StoryBoard agrees with the latter. To quote George Eliot, “I desire no futures that break the ties with the past.” In addition, the restoring and repurposing of the Ellis building would retain the only historic warehouses on the Linden-Front-Beale-St. block that remain. And, the blocks only link to Memphis’ industrial past.
Further, we offer these thoughts:
Over the last twenty or so years, cities all over the world have not only rediscovered their downtowns, but also their historic warehouses and industrial buildings. Here in the U.S., cities from Seattle to Boston, San Diego to Asheville have discovered the authenticity, size and strength of these historic industrial structures.
“Let’s look at New York as an example,” said architectural historian Shumi Bose about Manhattan’s famed Meatpacking District. “The warehouses and lofts in downtown Manhattan were completely derelict in the 70s and very cheap.”
In the mid-’90s, artists started moving in, and a new creative community began a regeneration that made renovations attractive, authentic and hip. Night clubs, art galleries and restaurants soon followed, and the Meatpacking District – for 100 years the district of slaughterhouses and meat wholesalers – became one of the first places where an entire district of warehouses were converted for renewed use. The district revival is a huge success story.
Frederick Jung, the founder of Jung Architects in Paris, has said that “these types of industrial buildings offer specificities that you can’t find in a regular building produced by (today’s) construction.” And for architects, “it’s an opportunity to create new elements inside an old structure and keep alive the history of these amazing places.”
By introducing them to younger generations (i.e. the millennial generation Memphis needs to prosper into the near future), these historic structures keep us connected to our history. They are also affordable.
Justin Stein, of the Commercial Real Estate magazine CIRE, has said that “redeveloping these buildings for flex users often is a viable, cost-effective alternative to new construction.” Recent figures in construction costs have shown that new, from-scratch construction product can cost up to three times more than the costs involved with re-finishing or restoring industrial properties for new use. According to the commercial real estate CoStar Group, some ratios in recent new construction puts costs at four times that of industrial re-use costs.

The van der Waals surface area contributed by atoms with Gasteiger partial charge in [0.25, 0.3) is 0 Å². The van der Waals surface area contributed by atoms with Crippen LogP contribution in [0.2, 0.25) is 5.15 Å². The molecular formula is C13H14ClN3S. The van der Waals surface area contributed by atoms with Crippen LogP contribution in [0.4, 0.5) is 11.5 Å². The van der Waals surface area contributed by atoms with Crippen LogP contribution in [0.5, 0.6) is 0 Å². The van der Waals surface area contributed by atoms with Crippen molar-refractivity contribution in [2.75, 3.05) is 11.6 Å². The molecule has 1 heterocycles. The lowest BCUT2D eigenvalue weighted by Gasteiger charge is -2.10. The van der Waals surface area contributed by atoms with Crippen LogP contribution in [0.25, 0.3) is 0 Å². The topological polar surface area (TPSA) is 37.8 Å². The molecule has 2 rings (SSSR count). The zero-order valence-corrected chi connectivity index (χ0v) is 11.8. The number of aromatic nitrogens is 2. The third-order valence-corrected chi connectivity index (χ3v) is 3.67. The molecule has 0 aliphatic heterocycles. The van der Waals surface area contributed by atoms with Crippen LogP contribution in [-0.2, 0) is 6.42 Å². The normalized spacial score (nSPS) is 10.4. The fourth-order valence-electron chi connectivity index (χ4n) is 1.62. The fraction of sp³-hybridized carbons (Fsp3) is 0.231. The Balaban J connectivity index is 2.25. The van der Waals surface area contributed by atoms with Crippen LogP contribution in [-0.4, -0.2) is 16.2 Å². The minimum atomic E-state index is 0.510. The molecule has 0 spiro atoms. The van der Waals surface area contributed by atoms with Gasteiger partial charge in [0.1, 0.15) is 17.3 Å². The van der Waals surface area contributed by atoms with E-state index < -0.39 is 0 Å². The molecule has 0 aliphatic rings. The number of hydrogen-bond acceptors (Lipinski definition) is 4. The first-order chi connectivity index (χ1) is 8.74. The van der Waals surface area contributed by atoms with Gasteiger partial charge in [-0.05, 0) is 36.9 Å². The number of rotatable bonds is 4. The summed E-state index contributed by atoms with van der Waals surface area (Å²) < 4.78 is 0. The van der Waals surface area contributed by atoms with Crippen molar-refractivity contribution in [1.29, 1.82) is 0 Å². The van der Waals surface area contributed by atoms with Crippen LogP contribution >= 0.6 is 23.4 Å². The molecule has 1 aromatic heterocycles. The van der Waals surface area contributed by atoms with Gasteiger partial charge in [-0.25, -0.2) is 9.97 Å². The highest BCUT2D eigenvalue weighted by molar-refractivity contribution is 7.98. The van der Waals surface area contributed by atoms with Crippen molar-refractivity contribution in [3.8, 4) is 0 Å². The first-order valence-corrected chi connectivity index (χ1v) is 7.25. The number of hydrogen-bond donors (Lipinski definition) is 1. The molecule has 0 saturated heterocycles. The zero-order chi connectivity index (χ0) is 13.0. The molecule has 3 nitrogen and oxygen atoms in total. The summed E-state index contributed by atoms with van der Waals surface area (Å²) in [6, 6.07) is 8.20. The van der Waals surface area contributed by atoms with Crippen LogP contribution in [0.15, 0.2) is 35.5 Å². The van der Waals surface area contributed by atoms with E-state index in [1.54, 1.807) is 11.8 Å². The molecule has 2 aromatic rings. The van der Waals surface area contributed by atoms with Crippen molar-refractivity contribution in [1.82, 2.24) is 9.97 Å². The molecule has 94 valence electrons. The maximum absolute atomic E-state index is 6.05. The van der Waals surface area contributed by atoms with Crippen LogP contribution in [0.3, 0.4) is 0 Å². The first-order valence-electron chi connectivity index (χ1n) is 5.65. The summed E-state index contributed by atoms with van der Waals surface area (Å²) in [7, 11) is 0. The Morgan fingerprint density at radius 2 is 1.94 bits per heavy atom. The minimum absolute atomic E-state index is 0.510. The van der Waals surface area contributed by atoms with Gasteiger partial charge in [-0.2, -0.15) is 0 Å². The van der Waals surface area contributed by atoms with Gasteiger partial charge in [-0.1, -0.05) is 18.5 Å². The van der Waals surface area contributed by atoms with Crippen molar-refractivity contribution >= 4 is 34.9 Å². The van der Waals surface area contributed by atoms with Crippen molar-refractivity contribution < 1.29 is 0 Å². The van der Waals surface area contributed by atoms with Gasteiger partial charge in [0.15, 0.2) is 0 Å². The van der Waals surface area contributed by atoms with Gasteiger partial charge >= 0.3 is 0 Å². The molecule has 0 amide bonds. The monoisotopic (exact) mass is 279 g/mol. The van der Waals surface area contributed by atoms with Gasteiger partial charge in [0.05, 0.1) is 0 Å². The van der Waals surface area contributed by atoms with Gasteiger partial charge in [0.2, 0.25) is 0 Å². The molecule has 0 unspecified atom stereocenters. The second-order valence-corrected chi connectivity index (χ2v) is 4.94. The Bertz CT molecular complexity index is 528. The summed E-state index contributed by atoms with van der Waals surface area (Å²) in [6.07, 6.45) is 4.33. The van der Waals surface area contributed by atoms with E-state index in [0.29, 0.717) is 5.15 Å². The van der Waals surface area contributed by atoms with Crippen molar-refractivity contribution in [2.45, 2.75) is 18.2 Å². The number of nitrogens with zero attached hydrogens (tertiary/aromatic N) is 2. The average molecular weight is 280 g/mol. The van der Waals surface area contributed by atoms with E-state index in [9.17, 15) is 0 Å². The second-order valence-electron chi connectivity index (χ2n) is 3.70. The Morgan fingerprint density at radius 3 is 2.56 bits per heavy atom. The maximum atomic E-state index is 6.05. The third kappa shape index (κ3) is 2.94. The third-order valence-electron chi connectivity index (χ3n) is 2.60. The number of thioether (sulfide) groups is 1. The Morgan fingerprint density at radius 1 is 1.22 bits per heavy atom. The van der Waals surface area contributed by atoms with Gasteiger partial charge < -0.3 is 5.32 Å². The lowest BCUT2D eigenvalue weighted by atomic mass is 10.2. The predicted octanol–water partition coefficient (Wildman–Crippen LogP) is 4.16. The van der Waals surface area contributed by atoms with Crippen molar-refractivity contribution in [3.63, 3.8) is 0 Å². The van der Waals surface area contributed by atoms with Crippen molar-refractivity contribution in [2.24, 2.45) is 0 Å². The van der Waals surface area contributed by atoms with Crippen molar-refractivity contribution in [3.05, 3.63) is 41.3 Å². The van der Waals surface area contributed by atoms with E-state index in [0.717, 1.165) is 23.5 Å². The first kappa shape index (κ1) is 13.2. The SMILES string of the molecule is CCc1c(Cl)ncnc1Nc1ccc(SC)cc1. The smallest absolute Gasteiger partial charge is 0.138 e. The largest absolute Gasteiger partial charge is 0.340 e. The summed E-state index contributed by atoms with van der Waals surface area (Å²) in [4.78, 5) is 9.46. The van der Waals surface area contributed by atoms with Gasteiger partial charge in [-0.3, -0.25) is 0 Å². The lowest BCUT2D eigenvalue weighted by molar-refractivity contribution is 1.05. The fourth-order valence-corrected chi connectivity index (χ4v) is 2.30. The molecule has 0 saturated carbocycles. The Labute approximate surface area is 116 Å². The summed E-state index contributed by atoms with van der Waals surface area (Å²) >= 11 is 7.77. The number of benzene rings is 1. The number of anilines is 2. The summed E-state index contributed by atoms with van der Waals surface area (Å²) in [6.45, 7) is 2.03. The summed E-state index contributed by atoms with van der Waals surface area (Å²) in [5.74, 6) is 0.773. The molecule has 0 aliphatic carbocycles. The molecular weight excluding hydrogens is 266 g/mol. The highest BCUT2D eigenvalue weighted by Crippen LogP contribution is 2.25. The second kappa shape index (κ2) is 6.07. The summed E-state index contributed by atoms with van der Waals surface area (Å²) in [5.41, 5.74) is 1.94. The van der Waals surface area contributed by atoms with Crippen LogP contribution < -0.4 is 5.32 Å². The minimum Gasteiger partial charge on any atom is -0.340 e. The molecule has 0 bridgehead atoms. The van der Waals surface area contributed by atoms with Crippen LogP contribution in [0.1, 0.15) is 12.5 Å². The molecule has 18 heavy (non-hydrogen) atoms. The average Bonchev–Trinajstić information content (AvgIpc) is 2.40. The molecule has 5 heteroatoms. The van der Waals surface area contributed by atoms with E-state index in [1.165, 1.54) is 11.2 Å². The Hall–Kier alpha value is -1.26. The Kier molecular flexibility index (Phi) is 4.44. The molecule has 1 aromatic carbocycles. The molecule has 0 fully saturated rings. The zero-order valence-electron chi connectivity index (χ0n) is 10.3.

“Industrial redevelopment outside of the nation’s central business districts takes on a grander, more diffused focus. A growing number of examples of ambitious mixed-use projects reconceive sites that once were hubs of burgeoning industrial activity. Once completed, the projects can change the entire landscape of the area.”
Indeed, the revival of New York’s Meatpacking District in the late ’90s sparked a regrowth on Manhattan’s far west side that is unprecedented in New York’s history. New hotels, warehouse renovations, and the transformation of the old High Line elevated freight line into a public park and garden turned a dying area into one of the hippest spots in the world.
The Meatpacking District’s transformation did not occur without a cost. “Gentrification” is a word used often to describe changes in areas that have experienced vast transformations at the expense of generations of diverse ethnicities and with income levels at the lower end of the economic spectrum. Unfortunately, residents in these neighborhoods have sometimes been forced to relocate when affordability of these areas has gone through the renovated roofs.
However with our repurposing efforts here in Memphis, gentrification is typically not an issue. Our efforts here have not been those that have displaced residents. Rather, our restorations here have brought new life to structures long-dormant. The list of empty shells brought back to vibrancy and relevancy is something we in Memphis are proud of: Overton Square; The Nineteenth Century Club on Union; Central Station on S. Main; The Hotel Chisca; The Old Dominick’s Distillery on S. Front; The Tennessee Brewery. These are transformations that are great for development and that revitalize areas, all the while reminding us of who Memphis is.
We would like to see a repurposed Ellis & Sons Irons Works and Machine Shop added to that prestigious list. We would like to see the Ellis building complex transformed into one of those – shall we say cool? – success stories that garner local and national attention, like in journalist Alyson Krueger’s recent New York Times Travel article “From Blight to Bright Lights in Memphis” that highlighted our historic reuse successes, described as remarkable turnarounds where anything can happen.
With a building like Ellis, anything can indeed happen. And there are dozens of examples the developers can use as reference points. (See gallery that follows)
To quote the younger Carlisle brother – Chase – who said in 2017:
“The thing that’s most gratifying to me is adding to this growing wave of city pride we’ve had over the last decade. I’m glad we were able to be part of saving this wonderful property (the Chisca). Hopefully, it’s going to be around for another 100 years.”
Of the Ellis & Sons building, we hope that we’ll be able to quote Chance Carlisle the same way here in the very near future.
Gallery of Industrial Re-Use
Mark Fleischer is editor and publisher of StoryBoard Memphis.
Thanks to friends Henry Carlyle Acosta, Joe V. Lowry, Thomas Woodley for help in researching the history of No. 1 Beale.
The reporting of Wayne Risher of the Commercial Appeal and Patrick Lantrip of the Memphis Daily News were referenced for this article.